Rumpled Giant of the Senate: Carl Levin's Life and Times
Whether or not you enjoyed watching Carl Levin question witnesses during U.S. Senate hearings depended entirely on where you were sitting while he was doing it. If you were a Senate committee staffer sitting behind the senator from Michigan while he eviscerated arrogant or dissembling corporate executives whose weeks of preparation with high-powered lawyers failed to prevent the evisceration, it was something to behold. It wasn't only that no one else in Congress was better at questioning witnesses than Levin. No one even came close.
If, on the other hand, you were the witness being grilled by the rumpled former trial lawyer with the wry sense of humor and the glasses perched on the tip of his nose, it was an experience to be avoided, if possible. The trouble was, if Levin and the crack team of aides he assembled wanted you to testify, so that tax evasion schemes or disdain for investors could be exposed, chances were that you would be testifying. And that spelled bad news, because while other members of Congress were out at fundraisers, Levin would be up in his office late at night, sleeves literally rolled up, wading through documents too daunting for most investigators, let alone senators. One five-minute clip of Levin examining a visibly miserable Goldman Sachs executive about the investment bank's dubious sales techniques has been viewed millions of times on YouTube, likely including many viewers who watched it over and over.
The six-term senator, who melded Midwestern decency with razor-sharp intellect and a love of country passed down by immigrant forebears, published his memoir this week. "Getting to the Heart of the Matter: My 36 Years in the Senate" is an account of a splendid Senate career by one of its greats. But it is also a well-timed reminder of what the Senate is supposed to be: a place where the national good is earnestly considered, not a viper's nest for conspiracy theories and vitriol. Levin, a Democratic stalwart if ever there was one, was never a shrinking violet when it came to issues he cared about, and there were plenty of those. But his old-fashioned sense of fair play helped him forge productive relationships with Republicans and craft bipartisan legislation in the days before that phrase became an oxymoron.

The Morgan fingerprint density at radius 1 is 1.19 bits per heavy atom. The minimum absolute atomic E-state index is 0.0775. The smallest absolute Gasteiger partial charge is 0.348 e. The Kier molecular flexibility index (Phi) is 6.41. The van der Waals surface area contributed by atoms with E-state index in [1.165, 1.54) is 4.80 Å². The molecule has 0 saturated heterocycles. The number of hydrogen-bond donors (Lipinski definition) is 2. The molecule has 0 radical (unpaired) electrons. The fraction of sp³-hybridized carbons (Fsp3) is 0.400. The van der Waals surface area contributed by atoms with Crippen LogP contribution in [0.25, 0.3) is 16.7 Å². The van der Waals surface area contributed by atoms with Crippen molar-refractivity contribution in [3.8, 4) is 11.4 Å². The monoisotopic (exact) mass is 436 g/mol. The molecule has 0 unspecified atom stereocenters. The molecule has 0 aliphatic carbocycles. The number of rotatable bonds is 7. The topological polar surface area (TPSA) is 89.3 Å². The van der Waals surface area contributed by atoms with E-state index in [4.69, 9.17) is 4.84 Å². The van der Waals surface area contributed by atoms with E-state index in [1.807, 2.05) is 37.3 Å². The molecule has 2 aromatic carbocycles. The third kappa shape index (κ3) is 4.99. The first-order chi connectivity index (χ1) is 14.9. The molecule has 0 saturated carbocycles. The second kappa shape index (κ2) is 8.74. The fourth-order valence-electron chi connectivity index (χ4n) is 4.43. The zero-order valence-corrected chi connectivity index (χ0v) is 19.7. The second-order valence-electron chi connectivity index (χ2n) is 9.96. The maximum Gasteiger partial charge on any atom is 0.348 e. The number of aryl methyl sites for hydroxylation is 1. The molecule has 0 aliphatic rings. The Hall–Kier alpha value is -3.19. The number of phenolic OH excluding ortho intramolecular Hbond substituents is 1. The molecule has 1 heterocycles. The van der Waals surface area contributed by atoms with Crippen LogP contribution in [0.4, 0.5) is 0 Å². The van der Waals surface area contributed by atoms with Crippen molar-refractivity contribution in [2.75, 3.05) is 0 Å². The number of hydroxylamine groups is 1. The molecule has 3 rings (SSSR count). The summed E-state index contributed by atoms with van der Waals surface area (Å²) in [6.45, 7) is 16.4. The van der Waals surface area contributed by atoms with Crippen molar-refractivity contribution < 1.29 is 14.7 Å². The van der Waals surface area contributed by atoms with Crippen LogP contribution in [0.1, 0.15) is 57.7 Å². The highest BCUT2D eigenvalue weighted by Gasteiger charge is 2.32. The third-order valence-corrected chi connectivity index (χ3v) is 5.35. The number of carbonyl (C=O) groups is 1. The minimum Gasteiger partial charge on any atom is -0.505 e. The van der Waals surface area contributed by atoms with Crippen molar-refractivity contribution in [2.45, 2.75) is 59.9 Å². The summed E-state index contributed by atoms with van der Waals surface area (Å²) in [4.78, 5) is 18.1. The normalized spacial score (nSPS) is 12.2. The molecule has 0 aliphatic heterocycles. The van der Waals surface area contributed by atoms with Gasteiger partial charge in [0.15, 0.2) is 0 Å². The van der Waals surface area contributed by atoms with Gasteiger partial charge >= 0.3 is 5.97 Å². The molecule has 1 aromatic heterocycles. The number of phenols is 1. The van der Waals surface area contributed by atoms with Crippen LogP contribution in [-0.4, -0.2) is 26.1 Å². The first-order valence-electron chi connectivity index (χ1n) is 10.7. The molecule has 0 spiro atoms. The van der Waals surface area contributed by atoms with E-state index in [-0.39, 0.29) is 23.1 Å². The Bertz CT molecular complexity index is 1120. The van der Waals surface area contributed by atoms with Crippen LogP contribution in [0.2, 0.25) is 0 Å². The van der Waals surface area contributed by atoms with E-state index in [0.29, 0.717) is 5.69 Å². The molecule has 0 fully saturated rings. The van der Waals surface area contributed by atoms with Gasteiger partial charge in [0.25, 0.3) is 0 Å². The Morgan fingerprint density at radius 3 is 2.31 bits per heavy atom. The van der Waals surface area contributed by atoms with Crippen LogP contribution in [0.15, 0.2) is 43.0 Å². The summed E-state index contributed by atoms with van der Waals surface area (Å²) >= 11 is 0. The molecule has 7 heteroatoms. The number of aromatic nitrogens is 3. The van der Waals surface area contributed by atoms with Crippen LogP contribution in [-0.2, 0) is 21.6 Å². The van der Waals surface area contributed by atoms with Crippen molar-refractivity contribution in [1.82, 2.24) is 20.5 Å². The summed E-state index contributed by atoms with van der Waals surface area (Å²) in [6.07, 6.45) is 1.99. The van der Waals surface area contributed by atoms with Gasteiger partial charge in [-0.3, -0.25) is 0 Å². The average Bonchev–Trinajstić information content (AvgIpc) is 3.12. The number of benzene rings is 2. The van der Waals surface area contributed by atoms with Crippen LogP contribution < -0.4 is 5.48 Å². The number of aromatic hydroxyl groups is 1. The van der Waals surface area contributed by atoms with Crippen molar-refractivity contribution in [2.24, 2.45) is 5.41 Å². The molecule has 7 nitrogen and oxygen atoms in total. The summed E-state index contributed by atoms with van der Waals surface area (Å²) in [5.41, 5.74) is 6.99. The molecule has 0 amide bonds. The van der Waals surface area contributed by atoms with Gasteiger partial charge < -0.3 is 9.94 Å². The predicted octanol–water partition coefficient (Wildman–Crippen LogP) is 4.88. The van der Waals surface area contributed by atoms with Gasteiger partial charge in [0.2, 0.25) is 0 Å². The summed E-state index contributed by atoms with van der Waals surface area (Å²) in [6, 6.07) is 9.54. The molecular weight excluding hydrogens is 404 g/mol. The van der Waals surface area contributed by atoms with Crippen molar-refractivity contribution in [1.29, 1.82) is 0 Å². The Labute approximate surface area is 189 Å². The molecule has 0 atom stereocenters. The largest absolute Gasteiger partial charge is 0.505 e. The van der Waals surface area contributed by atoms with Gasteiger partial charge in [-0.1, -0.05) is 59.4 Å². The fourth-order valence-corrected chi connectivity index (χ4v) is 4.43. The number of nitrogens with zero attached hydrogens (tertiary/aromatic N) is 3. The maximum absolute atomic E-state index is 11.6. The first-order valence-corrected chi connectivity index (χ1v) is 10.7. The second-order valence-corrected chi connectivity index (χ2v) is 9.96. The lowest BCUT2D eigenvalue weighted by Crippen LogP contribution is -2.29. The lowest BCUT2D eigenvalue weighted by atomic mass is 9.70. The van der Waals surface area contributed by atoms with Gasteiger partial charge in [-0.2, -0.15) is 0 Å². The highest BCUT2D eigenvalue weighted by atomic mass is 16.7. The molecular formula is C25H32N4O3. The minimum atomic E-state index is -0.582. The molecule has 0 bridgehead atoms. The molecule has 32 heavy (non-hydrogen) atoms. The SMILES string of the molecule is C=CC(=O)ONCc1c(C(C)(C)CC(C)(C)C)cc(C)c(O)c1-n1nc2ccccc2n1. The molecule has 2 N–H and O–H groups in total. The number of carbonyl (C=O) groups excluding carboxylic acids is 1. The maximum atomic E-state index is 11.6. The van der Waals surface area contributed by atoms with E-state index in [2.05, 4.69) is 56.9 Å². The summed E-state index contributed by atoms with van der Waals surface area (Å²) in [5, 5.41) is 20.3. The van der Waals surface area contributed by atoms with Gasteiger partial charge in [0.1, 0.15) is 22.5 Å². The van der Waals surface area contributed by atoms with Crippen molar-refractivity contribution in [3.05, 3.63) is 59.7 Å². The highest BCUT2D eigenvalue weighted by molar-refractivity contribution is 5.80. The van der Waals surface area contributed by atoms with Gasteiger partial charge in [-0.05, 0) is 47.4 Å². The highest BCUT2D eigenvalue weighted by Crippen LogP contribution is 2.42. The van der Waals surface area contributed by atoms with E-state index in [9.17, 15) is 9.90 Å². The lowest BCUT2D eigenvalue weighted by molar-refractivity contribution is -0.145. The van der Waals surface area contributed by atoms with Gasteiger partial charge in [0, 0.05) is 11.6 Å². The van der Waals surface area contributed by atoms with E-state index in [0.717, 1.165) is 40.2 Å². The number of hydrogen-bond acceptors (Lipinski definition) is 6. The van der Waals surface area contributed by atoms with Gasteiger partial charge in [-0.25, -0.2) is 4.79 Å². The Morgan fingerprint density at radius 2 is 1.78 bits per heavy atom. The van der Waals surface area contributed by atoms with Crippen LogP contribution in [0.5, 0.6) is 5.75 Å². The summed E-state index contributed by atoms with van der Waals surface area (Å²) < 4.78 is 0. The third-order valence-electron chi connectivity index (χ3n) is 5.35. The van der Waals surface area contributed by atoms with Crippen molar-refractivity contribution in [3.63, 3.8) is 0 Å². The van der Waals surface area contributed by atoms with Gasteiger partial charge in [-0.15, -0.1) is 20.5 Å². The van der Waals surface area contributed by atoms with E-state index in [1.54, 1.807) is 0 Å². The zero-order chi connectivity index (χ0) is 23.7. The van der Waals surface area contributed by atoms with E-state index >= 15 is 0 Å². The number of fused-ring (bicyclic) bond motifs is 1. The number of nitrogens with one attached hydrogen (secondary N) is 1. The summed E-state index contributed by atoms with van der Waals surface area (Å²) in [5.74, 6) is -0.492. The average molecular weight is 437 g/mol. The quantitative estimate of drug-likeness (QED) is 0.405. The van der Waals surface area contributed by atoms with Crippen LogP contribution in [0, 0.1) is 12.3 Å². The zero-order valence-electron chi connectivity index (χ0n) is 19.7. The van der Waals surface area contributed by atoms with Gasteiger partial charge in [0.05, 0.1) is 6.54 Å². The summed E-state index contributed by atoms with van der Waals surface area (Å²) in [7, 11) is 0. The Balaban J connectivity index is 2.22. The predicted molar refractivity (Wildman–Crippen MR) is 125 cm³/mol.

These Republicans included Sen. Susan Collins and the late Sen. Arlen Specter, who found Levin an ally when it came to good government and national defense. "We developed a very strong bond of personal trust," recalls former Sen. John Warner. "Our word was our bond and the security of our nation was always foremost." Levin, once said the late John McCain, is "the model of serious purpose, principle and personal decency, whose example ought to inspire the service of new and returning senators."
Levin did not just rest on the respect he had earned across the aisle. He used it to craft consequential legislation, including on federal procurement reform, ethics in government and cracking down on tax cheats. A senior member of the Armed Services and Intelligence Committees, he was frequently and notably prescient. Asked in a Boston conference room in July 2001 what kept him up at night, he replied that it was the threat of an unconventional attack on America by foreign terrorists unlike anything we had ever experienced. In December 2002, he warned in a speech broadcast on C-SPAN that invading Iraq might make America feel better but would boomerang badly.
But it is likely as the master of the modern congressional investigation that Carl Levin will be best remembered. As chairman of the Senate's powerful Permanent Subcommittee on Investigations, he personified congressional oversight at its best: fair, rigorous, decent -- and relentless. His memoir may be modest and unvarnished, like its author. But it recounts a career of public service that was as good as it has ever gotten.
Jeff Robbins, a former assistant United States attorney and United States delegate to the United Nations Human Rights Council in Geneva, was chief counsel for the minority of the United States Senate Permanent Subcommittee on Investigations. An attorney specializing in the First Amendment, he is a longtime columnist for the Boston Herald, writing on politics, national security, human rights and the Mideast. To find out more about Jeff Robbins and read his past columns, please visit the Creators Syndicate webpage at www.creators.com.Copyright 2021 Creators Syndicate Inc.